The Thermaltake New Soprano is a sleek-looking, low-noise case. The thick front door blocks noise coming from the front fan, which has intakes on the sides. The top and sides of the case do not have fan mounts, but that serves to keep the noise down. Both side panels have sound-dampening foam, with the right side’s material being thinner to accommodate cables behind the motherboard. The bottom of the case has a 12cm fan mount if you need more airflow, or if you want to put a water cooler on the CPU or GPU.

The motherboard standoffs are pre-installed, so installation went much quicker. The case has a few rubber grommets to the left of the board, and we had no trouble threading cables behind the board’s tray. Our choice of drive installation had the drive connectors facing the rear of the case, so we didn’t end up with as clean a look as we would have liked.

5. An Olympic GPU

Right now, the Nvidia GeForce GTX 780 is the second-fastest single-GPU card on the market (*Note: This article was written before the recently revealed GeForce GTX 780 Ti), behind Nvidia’s GTX Titan. It’s identical in size, and very close in gaming performance, with the main difference between the two being that the 780 has two disabled SMX units, for a total of 12, and lacks double-precision compute capability. Though we already knew the card was fast from our benchmarks, we were also eager to test the card’s heat output and noise levels in a PC that we built from scratch. Subjective tests showed it to be noticeably quieter than the Titan (and like that card, you can select a target temperature or power target according to preference). The back of the case has a bracket that helps hold down the PCI slot covers, so we had to remove that before installing the card.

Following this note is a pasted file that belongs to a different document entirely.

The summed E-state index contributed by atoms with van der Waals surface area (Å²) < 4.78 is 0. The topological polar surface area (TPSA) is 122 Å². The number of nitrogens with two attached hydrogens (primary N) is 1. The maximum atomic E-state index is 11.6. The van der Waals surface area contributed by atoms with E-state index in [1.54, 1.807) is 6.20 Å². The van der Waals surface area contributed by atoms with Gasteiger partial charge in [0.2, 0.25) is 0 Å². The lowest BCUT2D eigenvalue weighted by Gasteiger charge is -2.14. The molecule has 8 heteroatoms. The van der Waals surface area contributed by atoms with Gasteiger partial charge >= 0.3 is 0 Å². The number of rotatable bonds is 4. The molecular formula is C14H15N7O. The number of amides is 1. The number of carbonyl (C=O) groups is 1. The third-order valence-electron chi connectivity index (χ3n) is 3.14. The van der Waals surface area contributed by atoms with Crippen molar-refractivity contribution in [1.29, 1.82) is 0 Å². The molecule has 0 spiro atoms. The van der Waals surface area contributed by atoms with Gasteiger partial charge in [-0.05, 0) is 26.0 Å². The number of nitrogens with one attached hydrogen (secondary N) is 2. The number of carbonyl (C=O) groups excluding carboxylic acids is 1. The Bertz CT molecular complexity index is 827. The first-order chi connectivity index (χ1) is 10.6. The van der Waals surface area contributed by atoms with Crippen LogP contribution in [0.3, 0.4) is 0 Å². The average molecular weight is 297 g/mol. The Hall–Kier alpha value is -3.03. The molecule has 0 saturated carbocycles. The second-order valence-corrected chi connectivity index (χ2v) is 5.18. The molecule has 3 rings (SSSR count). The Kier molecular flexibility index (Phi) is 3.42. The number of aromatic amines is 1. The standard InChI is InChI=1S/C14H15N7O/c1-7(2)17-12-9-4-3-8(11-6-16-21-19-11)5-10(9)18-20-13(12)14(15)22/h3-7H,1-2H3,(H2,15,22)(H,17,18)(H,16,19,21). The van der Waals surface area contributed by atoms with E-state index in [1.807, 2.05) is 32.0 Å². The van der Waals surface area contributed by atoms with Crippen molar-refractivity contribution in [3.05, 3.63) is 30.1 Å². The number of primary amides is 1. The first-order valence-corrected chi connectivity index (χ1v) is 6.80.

The GTX 780 is 10.5 inches long, so space was a little tight with the storage drives right next to it, but it was manageable. A card that’s 11 inches or longer, such as the GTX 690 or HD 7990, would not have fit unless we installed the drives below the card.

6. Go Big or Go Home

An LGA1155 or 1150 system with a single GPU should run fine on 500 watts of power, so our Corsair HX750 was arguably overkill, but we like having some power in reserve for hot days. It’s also a modular PSU, which is better for cable management. It should also produce highly regulated power for overclocking stability, and it’s backed by a 7-year warranty. It felt like a unit worthy of a $325 CPU and $650 video card.

The Phanteks TC14PE CPU cooler is a good value for a dual-fan, dual-radiator unit, allowing us a 4.4GHz overclock without  excessive noise levels. A water-cooler might have been better, but the case’s limited fan mounts would have left us with too few options to add fans for improved airflow through the system. Also, with an untested CPU, GPU, SSD, and motherboard, we wanted to avoid the unpredictability of a new cooler. The RAM also didn’t have to be anything exotic, since games don’t tend to benefit from high memory speeds, so two sticks of low-profile 1,600MHz Corsair Vengeance DDR3 RAM did the trick.